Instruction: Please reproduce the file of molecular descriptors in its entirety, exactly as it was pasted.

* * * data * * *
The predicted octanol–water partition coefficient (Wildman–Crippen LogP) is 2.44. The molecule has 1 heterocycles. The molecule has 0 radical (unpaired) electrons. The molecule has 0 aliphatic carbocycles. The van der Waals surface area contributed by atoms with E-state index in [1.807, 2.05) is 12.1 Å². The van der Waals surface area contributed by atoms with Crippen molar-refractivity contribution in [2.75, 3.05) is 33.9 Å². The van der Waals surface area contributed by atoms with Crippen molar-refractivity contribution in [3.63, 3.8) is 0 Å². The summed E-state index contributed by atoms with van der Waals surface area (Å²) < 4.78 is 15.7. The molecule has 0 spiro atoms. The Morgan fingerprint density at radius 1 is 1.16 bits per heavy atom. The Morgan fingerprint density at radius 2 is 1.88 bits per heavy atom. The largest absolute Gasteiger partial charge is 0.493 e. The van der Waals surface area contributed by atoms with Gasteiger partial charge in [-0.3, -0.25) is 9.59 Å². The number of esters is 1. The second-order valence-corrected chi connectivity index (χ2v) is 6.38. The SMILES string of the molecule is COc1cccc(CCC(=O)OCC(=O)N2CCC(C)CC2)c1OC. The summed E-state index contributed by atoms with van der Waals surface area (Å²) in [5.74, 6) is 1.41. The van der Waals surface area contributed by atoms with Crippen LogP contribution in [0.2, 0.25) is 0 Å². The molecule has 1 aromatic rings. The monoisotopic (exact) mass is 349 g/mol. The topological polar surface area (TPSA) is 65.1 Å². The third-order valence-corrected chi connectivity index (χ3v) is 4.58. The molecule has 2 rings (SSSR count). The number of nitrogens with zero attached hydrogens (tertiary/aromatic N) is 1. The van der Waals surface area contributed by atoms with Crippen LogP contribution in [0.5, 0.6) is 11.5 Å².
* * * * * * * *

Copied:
The predicted octanol–water partition coefficient (Wildman–Crippen LogP) is 2.44. The molecule has 1 heterocycles. The molecule has 0 radical (unpaired) electrons. The molecule has 0 aliphatic carbocycles. The van der Waals surface area contributed by atoms with E-state index in [1.807, 2.05) is 12.1 Å². The van der Waals surface area contributed by atoms with Crippen molar-refractivity contribution in [2.75, 3.05) is 33.9 Å². The van der Waals surface area contributed by atoms with Crippen molar-refractivity contribution in [3.63, 3.8) is 0 Å². The summed E-state index contributed by atoms with van der Waals surface area (Å²) < 4.78 is 15.7. The molecule has 0 spiro atoms. The Morgan fingerprint density at radius 1 is 1.16 bits per heavy atom. The Morgan fingerprint density at radius 2 is 1.88 bits per heavy atom. The largest absolute Gasteiger partial charge is 0.493 e. The van der Waals surface area contributed by atoms with Gasteiger partial charge in [-0.3, -0.25) is 9.59 Å². The number of esters is 1. The second-order valence-corrected chi connectivity index (χ2v) is 6.38. The SMILES string of the molecule is COc1cccc(CCC(=O)OCC(=O)N2CCC(C)CC2)c1OC. The summed E-state index contributed by atoms with van der Waals surface area (Å²) in [5.74, 6) is 1.41. The van der Waals surface area contributed by atoms with Crippen LogP contribution in [0.2, 0.25) is 0 Å². The molecule has 1 aromatic rings. The monoisotopic (exact) mass is 349 g/mol. The topological polar surface area (TPSA) is 65.1 Å². The third-order valence-corrected chi connectivity index (χ3v) is 4.58. The molecule has 2 rings (SSSR count). The number of nitrogens with zero attached hydrogens (tertiary/aromatic N) is 1. The van der Waals surface area contributed by atoms with Crippen LogP contribution in [0.5, 0.6) is 11.5 Å².